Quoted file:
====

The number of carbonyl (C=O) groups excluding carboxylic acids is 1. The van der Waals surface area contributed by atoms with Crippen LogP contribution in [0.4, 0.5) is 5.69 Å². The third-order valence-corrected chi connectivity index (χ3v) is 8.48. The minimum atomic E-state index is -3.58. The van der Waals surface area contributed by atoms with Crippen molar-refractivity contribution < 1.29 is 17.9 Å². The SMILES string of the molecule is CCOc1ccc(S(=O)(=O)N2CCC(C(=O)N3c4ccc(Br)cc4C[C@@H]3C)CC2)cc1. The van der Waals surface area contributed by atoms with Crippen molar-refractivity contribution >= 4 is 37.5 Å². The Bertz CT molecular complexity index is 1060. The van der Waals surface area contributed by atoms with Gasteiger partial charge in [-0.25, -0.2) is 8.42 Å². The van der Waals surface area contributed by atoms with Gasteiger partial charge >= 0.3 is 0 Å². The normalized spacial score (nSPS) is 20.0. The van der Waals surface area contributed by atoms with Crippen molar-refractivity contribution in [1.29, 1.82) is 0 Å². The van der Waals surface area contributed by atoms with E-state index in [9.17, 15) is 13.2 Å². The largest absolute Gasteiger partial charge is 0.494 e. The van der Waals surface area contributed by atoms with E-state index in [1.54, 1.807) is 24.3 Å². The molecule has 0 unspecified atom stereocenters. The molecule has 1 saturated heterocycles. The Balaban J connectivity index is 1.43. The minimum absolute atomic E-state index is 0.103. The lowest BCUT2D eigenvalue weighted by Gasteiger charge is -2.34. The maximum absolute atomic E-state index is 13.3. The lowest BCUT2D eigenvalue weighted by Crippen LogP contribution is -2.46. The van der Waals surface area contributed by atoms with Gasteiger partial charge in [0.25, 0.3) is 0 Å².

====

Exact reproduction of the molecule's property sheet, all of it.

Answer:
The number of carbonyl (C=O) groups excluding carboxylic acids is 1. The van der Waals surface area contributed by atoms with Crippen LogP contribution in [0.4, 0.5) is 5.69 Å². The third-order valence-corrected chi connectivity index (χ3v) is 8.48. The minimum atomic E-state index is -3.58. The van der Waals surface area contributed by atoms with Crippen molar-refractivity contribution < 1.29 is 17.9 Å². The SMILES string of the molecule is CCOc1ccc(S(=O)(=O)N2CCC(C(=O)N3c4ccc(Br)cc4C[C@@H]3C)CC2)cc1. The van der Waals surface area contributed by atoms with Crippen molar-refractivity contribution >= 4 is 37.5 Å². The Bertz CT molecular complexity index is 1060. The van der Waals surface area contributed by atoms with Gasteiger partial charge in [-0.25, -0.2) is 8.42 Å². The van der Waals surface area contributed by atoms with Gasteiger partial charge >= 0.3 is 0 Å². The normalized spacial score (nSPS) is 20.0. The van der Waals surface area contributed by atoms with Crippen molar-refractivity contribution in [1.29, 1.82) is 0 Å². The van der Waals surface area contributed by atoms with E-state index in [9.17, 15) is 13.2 Å². The largest absolute Gasteiger partial charge is 0.494 e. The van der Waals surface area contributed by atoms with E-state index in [1.54, 1.807) is 24.3 Å². The molecule has 0 unspecified atom stereocenters. The molecule has 1 saturated heterocycles. The Balaban J connectivity index is 1.43. The minimum absolute atomic E-state index is 0.103. The lowest BCUT2D eigenvalue weighted by Gasteiger charge is -2.34. The maximum absolute atomic E-state index is 13.3. The lowest BCUT2D eigenvalue weighted by Crippen LogP contribution is -2.46. The van der Waals surface area contributed by atoms with Gasteiger partial charge in [0.25, 0.3) is 0 Å².